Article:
"Ray Casting" and Pixel Shading

Hi. I appreciate that quite a lot of discussion about ‘pixel shaders’ has been made on this forum, and the related register combiners, but I have a more specific question to ask.

It’s more a case of “is this possible” and “what shall I look into in more detail to do this”.

Ok, I posted a different question a few weeks back in case this looks familiar. It looks a bit complicated, but it isn’t really…

For part of my final year Computer Science project I need to simulate the firing of electrons (from electron guns situated around the screen) onto a spinning screen. I thought I could do this by perhaps using something similar to ray casting, but it would have to be from multiple sources other than the viewpoint, and instead of querying the object colour, it’ll return the angle at which the screen is to the electron source.

For example, if the screen was flat to the source (at 90 degrees) it would return 0, but if the screen was end-on to the source, it would return 90.

Each pixel in the range area of the electron gun (regardless of the actual position on the screen - this is the complicated bit) will be tested and coloured varying shades of red depending on how high the angle is (assuming the electron send out hits the screen). Each pixel/voxel will be tested with each electron gun firing at the same location, and an average made for that pixel. It will then be coloured accordingly.

Now, to do all of this I’l need copious amounts of maths , but I’m thinking I’ll need to look into Ray Casting and Pixel Shading/Register Combiners. Do you think that what I’d like to do is possible? Do you think these methods are the best way of implementing this? If so, do you know of any really good “Idiot’s Guide”-type tutorials for them?

Thanks for your help.

Ok, I’ve changed my methods a little so it doesn’t (at the moment!) require any ‘ray casting’.

However, I still need to shade in some kind of object per pixel. I realise that it’s not really a question anymore :stuck_out_tongue:

But pixel shading is a definite - and I haven’t yet found anything understandable about how to do it.

You could project a texture from each gun onto a rotating geometry and simply add the results in the framebuffer or additive multitexture. It would be very simple to implement. The exact distribution and color of the texture would be up to you and could match the electron distribution and even vary over time.

For a modulation (say by cosine of incident angle) you would do multipass add in the framebuffer and modulate the texture by the angle of incidence stored as object color (or even use OpenGL diffuse lighting for the calculation with a source ar or along the vector of the emitter for each pass).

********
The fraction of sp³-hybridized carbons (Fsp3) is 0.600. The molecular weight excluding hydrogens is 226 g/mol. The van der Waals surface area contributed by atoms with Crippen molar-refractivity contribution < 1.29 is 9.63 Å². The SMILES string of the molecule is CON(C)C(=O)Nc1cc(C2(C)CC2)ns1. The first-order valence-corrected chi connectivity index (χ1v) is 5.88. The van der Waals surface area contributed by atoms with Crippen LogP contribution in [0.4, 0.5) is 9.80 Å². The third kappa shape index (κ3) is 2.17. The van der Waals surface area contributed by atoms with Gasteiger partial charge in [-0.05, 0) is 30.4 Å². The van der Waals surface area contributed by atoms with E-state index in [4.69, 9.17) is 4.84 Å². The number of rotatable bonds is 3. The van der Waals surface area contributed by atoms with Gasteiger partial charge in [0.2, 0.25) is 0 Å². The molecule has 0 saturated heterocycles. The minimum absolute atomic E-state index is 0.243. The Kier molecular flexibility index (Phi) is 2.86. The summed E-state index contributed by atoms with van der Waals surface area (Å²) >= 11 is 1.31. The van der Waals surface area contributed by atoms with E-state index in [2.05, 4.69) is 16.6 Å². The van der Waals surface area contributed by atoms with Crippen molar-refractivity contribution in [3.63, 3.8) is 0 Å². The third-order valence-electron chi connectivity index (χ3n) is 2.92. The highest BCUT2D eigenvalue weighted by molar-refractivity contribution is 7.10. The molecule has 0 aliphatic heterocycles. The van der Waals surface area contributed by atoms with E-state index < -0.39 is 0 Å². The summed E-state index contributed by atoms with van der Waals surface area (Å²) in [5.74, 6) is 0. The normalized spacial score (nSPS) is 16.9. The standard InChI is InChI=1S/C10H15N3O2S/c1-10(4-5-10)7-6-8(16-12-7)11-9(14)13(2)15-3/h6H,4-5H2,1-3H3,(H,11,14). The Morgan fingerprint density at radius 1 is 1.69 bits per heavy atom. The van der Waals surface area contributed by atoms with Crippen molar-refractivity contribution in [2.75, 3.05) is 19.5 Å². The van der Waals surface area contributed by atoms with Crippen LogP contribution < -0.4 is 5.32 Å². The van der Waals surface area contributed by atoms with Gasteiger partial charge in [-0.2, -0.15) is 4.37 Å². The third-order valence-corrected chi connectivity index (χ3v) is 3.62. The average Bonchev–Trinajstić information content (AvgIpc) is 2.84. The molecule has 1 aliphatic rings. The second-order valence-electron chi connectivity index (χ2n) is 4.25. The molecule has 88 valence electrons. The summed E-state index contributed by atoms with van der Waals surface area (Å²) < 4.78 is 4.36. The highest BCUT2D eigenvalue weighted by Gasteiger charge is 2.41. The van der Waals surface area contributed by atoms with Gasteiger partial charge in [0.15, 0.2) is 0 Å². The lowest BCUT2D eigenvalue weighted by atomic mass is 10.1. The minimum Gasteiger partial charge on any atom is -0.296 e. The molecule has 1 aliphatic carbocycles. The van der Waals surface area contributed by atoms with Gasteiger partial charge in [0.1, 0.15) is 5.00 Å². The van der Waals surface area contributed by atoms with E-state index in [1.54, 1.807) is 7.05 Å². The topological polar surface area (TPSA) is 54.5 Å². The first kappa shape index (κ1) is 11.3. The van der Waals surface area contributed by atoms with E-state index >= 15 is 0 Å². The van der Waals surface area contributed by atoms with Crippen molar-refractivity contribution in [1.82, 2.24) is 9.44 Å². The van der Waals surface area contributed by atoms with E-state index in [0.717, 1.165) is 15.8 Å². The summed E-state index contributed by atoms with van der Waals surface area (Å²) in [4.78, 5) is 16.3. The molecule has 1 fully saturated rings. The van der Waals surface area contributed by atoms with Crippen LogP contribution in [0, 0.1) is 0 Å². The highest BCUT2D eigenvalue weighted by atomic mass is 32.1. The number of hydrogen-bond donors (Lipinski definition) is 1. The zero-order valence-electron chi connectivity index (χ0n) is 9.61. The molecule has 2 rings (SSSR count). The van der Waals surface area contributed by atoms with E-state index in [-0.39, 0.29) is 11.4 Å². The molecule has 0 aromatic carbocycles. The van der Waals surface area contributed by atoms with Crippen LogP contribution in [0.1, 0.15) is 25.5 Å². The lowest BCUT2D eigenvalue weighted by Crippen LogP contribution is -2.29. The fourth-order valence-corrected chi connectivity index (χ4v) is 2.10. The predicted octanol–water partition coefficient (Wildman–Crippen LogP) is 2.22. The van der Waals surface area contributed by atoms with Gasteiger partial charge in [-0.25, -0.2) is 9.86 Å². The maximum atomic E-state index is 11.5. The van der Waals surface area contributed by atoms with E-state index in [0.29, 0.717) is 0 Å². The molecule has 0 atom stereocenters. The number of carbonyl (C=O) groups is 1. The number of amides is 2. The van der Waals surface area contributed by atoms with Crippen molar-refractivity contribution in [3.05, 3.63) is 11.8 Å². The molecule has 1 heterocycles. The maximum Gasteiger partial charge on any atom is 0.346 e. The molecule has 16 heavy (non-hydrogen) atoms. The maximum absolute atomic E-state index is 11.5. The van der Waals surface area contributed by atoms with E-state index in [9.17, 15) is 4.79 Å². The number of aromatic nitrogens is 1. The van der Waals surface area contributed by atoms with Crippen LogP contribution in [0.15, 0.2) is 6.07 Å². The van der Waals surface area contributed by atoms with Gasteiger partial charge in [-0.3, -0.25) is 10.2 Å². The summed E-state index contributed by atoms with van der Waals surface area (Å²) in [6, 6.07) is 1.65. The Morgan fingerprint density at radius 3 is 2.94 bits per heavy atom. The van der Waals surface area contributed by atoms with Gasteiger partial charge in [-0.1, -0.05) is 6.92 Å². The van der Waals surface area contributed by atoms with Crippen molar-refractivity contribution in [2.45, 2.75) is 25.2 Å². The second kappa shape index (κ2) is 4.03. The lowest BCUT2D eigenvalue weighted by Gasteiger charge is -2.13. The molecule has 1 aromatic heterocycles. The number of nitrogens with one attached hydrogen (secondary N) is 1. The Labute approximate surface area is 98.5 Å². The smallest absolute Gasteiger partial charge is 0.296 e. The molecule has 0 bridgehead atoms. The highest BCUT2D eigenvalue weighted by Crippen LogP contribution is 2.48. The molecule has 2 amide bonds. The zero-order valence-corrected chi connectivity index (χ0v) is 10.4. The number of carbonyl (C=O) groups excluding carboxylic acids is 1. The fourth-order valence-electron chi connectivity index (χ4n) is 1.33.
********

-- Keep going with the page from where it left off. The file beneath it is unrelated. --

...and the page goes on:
Another approach could be similar but volume based but it really depends what you’re trying to visualize.

[This message has been edited by dorbie (edited 01-05-2004).]

Er… I think I almost understand what you’re saying… however in practice I wouldn’t know how to begin coding it!

The more I think about how to do it, the more potential problems/decisions that come up. (and the more the implementation changes)

Ok, over the last few days I’ve decided that perhaps it would be best to create a flat plane the same dimensions as the screen (but non-spinning) to project the pixel colours onto. This would then have to always face the viewer in a billboard effect - however is it possible to fix it’s x and z ‘rotation’ (i.e. if you looked around the display, it would always face you, but if you looked down on top of it, it wouldn’t (it’d just be the top of the plane). Trouble is, the top would be incorrect…)?

The pixel values would be pre-calculated, taking all beam sources into account, so in essence a texture is created (a slight variation on what you said in your first paragraph - with each pixel set fully to red, but with varying alpha levels for transparency), which is then applied to the plane. This texture will of course have to be generated per-pixel. True, this may not have anything to directly do with pixel shading anymore, but I think that would perhaps be the best method to use. The texture would be updated and reapplied whenever changes to the display design were made.

Modulation is unecessary at the moment (possibly!), although the volume based approach may be exactly what I need considering I’m simulating a volumetric display! I’ll have to speak to my project supervisor about this, but in the mean time, where can I find literature/tutorials on implementing firstly per-pixel texture creation (with pre-calcalated values - maybe something to do with Render To Texture?), then the volume based approach (whatever that may be)?

Thanks again for helping me, and I apologise for the profuse use of brackets!